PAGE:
Nunavut government strikes new tourism partnerships

“It’s a growing industry and we want more Inuit involved.”

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Zodiacs like this one, which helped bring hundreds of passengers off the Crystal Serenity cruise ship to Cambridge Bay in 2016, are increasingly common sites as cruise ships call on Nunavut communities. (Jane George / Nunatsiaq News file photo)

The Government of Nunavut has signed on to two new efforts to try to beef up the territory’s tourism industry.

One agreement is with the Association of Arctic Expedition Cruise Operators. It calls for both parties to work in tandem to grow cruise ship tourism in the territory.

The other agreement is with the Indigenous Tourism Association of Canada. It calls for a three-way partnership among the Department of Economic Development and Transportation, Travel Nunavut and the association to help the territory benefit from an increased demand for “authentic Indigenous tourism experiences.”

Both agreements were signed at the Spirit of the Arctic tourism summit held at Iqaluit’s Frobisher Inn this week.

In each case, the agreement signed was a memorandum of understanding, which is not legally binding.

The cruise ship agreement, signed on Tuesday, outlines several initiatives. These include an Inuit cruise-training program called “Nalunaiqsijiit,” as well as community workshops and data-sharing protocols.

As well, the agreement says the parties will cooperate in developing site-specific guidelines with input from the Inuit Heritage Trust and the Department of Culture and Heritage.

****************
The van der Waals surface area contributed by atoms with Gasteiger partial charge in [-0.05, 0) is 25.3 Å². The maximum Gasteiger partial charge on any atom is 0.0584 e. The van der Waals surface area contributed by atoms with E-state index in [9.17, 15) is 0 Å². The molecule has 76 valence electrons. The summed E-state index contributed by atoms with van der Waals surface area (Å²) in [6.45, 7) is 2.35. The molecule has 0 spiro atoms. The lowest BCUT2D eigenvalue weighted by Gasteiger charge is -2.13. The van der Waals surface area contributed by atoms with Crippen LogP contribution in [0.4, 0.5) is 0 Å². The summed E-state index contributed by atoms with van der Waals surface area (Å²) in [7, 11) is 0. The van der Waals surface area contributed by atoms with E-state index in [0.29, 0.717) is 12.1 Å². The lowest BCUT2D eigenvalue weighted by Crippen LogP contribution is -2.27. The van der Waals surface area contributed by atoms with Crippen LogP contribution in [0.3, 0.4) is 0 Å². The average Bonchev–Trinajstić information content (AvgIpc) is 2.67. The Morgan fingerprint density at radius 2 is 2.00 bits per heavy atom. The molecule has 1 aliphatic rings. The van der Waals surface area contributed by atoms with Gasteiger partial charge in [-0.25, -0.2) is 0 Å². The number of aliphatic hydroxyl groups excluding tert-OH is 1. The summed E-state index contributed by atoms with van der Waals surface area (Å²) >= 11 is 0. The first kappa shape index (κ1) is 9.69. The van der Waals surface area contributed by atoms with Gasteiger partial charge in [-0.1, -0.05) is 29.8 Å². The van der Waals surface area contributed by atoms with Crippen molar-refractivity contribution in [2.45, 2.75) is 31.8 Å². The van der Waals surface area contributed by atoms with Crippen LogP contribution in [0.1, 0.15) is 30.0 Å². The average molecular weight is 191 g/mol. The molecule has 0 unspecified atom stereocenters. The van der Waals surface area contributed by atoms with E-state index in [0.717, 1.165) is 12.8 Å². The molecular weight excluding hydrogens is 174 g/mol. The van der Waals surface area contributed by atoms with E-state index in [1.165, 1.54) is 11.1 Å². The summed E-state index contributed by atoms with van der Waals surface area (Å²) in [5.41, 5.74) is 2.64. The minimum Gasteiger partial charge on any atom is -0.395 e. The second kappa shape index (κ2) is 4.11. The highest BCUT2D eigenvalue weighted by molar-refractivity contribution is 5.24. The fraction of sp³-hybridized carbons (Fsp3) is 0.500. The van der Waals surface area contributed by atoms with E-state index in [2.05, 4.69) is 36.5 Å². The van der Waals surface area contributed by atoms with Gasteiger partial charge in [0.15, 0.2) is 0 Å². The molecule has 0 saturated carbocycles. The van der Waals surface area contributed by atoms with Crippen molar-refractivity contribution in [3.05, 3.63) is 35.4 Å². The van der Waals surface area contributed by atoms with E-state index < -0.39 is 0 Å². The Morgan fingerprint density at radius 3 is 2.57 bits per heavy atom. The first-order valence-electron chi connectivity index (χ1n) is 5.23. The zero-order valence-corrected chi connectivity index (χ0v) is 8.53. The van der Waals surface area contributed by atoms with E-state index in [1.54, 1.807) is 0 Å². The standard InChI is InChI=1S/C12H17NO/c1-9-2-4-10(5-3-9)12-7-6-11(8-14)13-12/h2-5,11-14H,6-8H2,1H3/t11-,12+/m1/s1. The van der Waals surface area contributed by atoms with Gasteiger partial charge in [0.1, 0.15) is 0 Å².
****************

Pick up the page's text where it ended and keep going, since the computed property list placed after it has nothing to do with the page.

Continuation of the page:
David Akeeagok, Nunavut’s minister of economic development and transportation, said the GN is committed to diversify and improve economic opportunities to “encourage self-reliance and provide local employment in the cruise ship industry.”

The Indigenous tourism agreement, signed on Wednesday, calls for the parties to meet annually to discuss projects that they could work together on and establish budgets for those projects.

“Tourism is a possibility for every community in Nunavut,” said Bernie MacIsaac, deputy minister of economic development and transportation.

“It’s a growing industry and we want more Inuit involved. Also, more people want authentic experiences. Inuit can provide these experiences and enjoy the land at the same time. This MOU is a significant step to realizing these goals.”

Some of the agreement’s priorities include supporting the development of Inuit tourism products and experiences, providing training and mentorship, as well as aligning their strategies to leverage funding.

The plan is for the three organizations to work together to help Inuit tourism businesses and potential business owners access business development training programs and mentorships, as well as “mutually invest” in ITAC’s Product Development Micro-Grant program.

That micro-grant program paid out $418,000 in 2018 to 65 businesses in 13 provinces and territories.

Marketing is another key objective in this three-way agreement.

They plan to advertise tourism packages with Destination Canada and through ITAC, as well as sell Nunavut tourism packages online.

“One in three international visitors in Canada is interested in Indigenous tourism experiences,” said Keith Henry, ITAC’s CEO, at a news conference on Wednesday.

This figure, 37 per cent, is sourced from a 2018 study ITAC and Destination Canada published called Destination Canada Market Snapshots for Indigenous Tourism. It relies on data from Statistics Canada and Global Tourism Watch.

The agreement refers to a recent research report commissioned by the Conference Board of Canada that found there are 107 Inuit-owned tourism-related businesses (with more than 51 percent Inuit ownership) in Nunavut.

These could be in accommodation, food and beverage, transportation, arts and heritage, outdoor adventure or retail.

“While this number proves very promising, much work is needed to assist many of these businesses to reach their full potential,” said the agreement.

“Working collaboratively, we are confident that we can support and grow the Inuit tourism sector in Nunavut.”